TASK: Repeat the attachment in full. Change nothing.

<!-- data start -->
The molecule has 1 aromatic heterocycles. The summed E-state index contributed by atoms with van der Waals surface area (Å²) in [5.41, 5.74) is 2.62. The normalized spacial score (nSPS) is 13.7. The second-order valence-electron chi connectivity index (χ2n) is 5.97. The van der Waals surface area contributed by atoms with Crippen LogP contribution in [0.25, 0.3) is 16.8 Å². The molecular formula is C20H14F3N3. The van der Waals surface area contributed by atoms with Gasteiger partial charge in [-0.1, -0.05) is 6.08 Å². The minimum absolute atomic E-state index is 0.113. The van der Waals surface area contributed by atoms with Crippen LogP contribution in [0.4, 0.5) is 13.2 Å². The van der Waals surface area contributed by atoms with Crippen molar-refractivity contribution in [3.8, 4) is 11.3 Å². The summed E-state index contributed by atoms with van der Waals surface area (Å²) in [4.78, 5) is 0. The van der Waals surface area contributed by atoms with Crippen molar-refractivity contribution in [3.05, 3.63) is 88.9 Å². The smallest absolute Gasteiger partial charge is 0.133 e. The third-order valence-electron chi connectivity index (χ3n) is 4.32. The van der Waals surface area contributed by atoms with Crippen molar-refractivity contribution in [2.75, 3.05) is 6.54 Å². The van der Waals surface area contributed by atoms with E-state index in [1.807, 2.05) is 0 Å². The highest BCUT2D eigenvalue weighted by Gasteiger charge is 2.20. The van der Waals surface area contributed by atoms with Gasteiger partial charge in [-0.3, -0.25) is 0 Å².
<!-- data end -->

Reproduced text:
The molecule has 1 aromatic heterocycles. The summed E-state index contributed by atoms with van der Waals surface area (Å²) in [5.41, 5.74) is 2.62. The normalized spacial score (nSPS) is 13.7. The second-order valence-electron chi connectivity index (χ2n) is 5.97. The van der Waals surface area contributed by atoms with Crippen LogP contribution in [0.25, 0.3) is 16.8 Å². The molecular formula is C20H14F3N3. The van der Waals surface area contributed by atoms with Gasteiger partial charge in [-0.1, -0.05) is 6.08 Å². The minimum absolute atomic E-state index is 0.113. The van der Waals surface area contributed by atoms with Crippen LogP contribution in [0.4, 0.5) is 13.2 Å². The van der Waals surface area contributed by atoms with Crippen molar-refractivity contribution in [3.8, 4) is 11.3 Å². The summed E-state index contributed by atoms with van der Waals surface area (Å²) in [4.78, 5) is 0. The van der Waals surface area contributed by atoms with Crippen molar-refractivity contribution in [3.05, 3.63) is 88.9 Å². The smallest absolute Gasteiger partial charge is 0.133 e. The third-order valence-electron chi connectivity index (χ3n) is 4.32. The van der Waals surface area contributed by atoms with Crippen molar-refractivity contribution in [2.75, 3.05) is 6.54 Å². The van der Waals surface area contributed by atoms with E-state index in [1.807, 2.05) is 0 Å². The highest BCUT2D eigenvalue weighted by Gasteiger charge is 2.20. The van der Waals surface area contributed by atoms with Gasteiger partial charge in [-0.3, -0.25) is 0 Å².